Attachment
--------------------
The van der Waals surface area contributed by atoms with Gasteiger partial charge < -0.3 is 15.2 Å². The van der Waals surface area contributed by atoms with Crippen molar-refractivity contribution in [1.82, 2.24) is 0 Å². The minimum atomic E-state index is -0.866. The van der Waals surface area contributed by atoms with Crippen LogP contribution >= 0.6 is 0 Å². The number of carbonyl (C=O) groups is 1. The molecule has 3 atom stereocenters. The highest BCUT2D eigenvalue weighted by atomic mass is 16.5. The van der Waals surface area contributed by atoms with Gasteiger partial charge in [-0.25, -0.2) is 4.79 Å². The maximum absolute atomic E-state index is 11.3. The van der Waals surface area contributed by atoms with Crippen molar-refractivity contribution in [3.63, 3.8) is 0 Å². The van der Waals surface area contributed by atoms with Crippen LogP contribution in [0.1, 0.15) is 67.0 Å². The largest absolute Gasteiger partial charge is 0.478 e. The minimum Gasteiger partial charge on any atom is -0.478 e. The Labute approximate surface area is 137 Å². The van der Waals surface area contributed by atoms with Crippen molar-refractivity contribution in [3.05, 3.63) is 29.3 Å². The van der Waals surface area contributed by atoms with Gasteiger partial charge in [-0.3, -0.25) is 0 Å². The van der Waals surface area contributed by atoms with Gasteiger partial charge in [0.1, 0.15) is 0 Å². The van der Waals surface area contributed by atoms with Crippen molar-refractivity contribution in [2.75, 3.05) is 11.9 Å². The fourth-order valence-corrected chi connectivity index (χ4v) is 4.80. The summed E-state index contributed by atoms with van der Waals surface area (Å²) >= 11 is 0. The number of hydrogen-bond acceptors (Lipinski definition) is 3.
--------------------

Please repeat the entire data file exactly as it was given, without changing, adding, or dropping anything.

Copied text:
The van der Waals surface area contributed by atoms with Gasteiger partial charge < -0.3 is 15.2 Å². The van der Waals surface area contributed by atoms with Crippen molar-refractivity contribution in [1.82, 2.24) is 0 Å². The minimum atomic E-state index is -0.866. The van der Waals surface area contributed by atoms with Crippen LogP contribution >= 0.6 is 0 Å². The number of carbonyl (C=O) groups is 1. The molecule has 3 atom stereocenters. The highest BCUT2D eigenvalue weighted by atomic mass is 16.5. The van der Waals surface area contributed by atoms with Gasteiger partial charge in [-0.25, -0.2) is 4.79 Å². The maximum absolute atomic E-state index is 11.3. The van der Waals surface area contributed by atoms with Crippen molar-refractivity contribution in [3.63, 3.8) is 0 Å². The van der Waals surface area contributed by atoms with Crippen LogP contribution in [0.1, 0.15) is 67.0 Å². The largest absolute Gasteiger partial charge is 0.478 e. The minimum Gasteiger partial charge on any atom is -0.478 e. The Labute approximate surface area is 137 Å². The van der Waals surface area contributed by atoms with Crippen molar-refractivity contribution in [3.05, 3.63) is 29.3 Å². The van der Waals surface area contributed by atoms with Gasteiger partial charge in [-0.3, -0.25) is 0 Å². The van der Waals surface area contributed by atoms with Gasteiger partial charge in [0.1, 0.15) is 0 Å². The van der Waals surface area contributed by atoms with Crippen molar-refractivity contribution in [2.75, 3.05) is 11.9 Å². The fourth-order valence-corrected chi connectivity index (χ4v) is 4.80. The summed E-state index contributed by atoms with van der Waals surface area (Å²) >= 11 is 0. The number of hydrogen-bond acceptors (Lipinski definition) is 3.